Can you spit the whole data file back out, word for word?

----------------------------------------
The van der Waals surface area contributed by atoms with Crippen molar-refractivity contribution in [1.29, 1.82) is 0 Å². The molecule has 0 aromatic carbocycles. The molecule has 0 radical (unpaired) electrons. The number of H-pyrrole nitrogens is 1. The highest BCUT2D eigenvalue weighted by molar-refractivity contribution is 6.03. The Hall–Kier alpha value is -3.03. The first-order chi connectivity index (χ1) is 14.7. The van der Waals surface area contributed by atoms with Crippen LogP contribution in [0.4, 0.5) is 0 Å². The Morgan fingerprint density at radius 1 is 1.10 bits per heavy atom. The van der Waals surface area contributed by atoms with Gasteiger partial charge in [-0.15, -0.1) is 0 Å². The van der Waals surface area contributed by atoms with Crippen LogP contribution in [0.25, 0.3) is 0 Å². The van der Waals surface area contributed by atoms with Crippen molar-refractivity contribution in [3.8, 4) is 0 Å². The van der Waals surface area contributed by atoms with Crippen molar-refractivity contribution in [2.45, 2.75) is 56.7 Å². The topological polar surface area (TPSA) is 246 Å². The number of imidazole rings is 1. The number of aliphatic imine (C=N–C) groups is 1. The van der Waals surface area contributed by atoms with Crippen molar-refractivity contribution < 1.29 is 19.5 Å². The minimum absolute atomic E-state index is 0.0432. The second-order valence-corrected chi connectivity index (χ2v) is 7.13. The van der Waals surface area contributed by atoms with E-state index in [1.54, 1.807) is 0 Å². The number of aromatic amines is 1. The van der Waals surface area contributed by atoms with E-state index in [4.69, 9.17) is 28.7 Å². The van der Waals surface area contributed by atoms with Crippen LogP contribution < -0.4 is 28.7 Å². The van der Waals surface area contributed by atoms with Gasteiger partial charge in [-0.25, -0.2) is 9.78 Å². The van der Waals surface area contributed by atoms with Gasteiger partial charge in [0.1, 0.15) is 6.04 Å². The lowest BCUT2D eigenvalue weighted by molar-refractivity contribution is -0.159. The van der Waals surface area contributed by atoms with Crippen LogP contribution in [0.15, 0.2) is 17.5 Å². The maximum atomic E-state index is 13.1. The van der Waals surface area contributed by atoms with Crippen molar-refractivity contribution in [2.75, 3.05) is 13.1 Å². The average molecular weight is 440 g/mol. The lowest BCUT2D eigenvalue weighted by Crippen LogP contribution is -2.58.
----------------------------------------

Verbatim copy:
The van der Waals surface area contributed by atoms with Crippen molar-refractivity contribution in [1.29, 1.82) is 0 Å². The molecule has 0 aromatic carbocycles. The molecule has 0 radical (unpaired) electrons. The number of H-pyrrole nitrogens is 1. The highest BCUT2D eigenvalue weighted by molar-refractivity contribution is 6.03. The Hall–Kier alpha value is -3.03. The first-order chi connectivity index (χ1) is 14.7. The van der Waals surface area contributed by atoms with Crippen LogP contribution in [0.4, 0.5) is 0 Å². The Morgan fingerprint density at radius 1 is 1.10 bits per heavy atom. The van der Waals surface area contributed by atoms with Gasteiger partial charge in [-0.15, -0.1) is 0 Å². The van der Waals surface area contributed by atoms with Crippen LogP contribution in [0.25, 0.3) is 0 Å². The van der Waals surface area contributed by atoms with Crippen molar-refractivity contribution in [3.8, 4) is 0 Å². The van der Waals surface area contributed by atoms with Crippen molar-refractivity contribution in [2.45, 2.75) is 56.7 Å². The topological polar surface area (TPSA) is 246 Å². The number of imidazole rings is 1. The number of aliphatic imine (C=N–C) groups is 1. The van der Waals surface area contributed by atoms with Crippen molar-refractivity contribution < 1.29 is 19.5 Å². The minimum absolute atomic E-state index is 0.0432. The second-order valence-corrected chi connectivity index (χ2v) is 7.13. The van der Waals surface area contributed by atoms with E-state index in [1.54, 1.807) is 0 Å². The number of aromatic amines is 1. The van der Waals surface area contributed by atoms with E-state index in [4.69, 9.17) is 28.7 Å². The van der Waals surface area contributed by atoms with Crippen LogP contribution < -0.4 is 28.7 Å². The van der Waals surface area contributed by atoms with Gasteiger partial charge in [-0.25, -0.2) is 9.78 Å². The van der Waals surface area contributed by atoms with Gasteiger partial charge in [0.1, 0.15) is 6.04 Å². The lowest BCUT2D eigenvalue weighted by molar-refractivity contribution is -0.159. The van der Waals surface area contributed by atoms with Crippen LogP contribution in [0.15, 0.2) is 17.5 Å². The maximum atomic E-state index is 13.1. The van der Waals surface area contributed by atoms with Crippen molar-refractivity contribution in [2.75, 3.05) is 13.1 Å². The average molecular weight is 440 g/mol. The lowest BCUT2D eigenvalue weighted by Crippen LogP contribution is -2.58.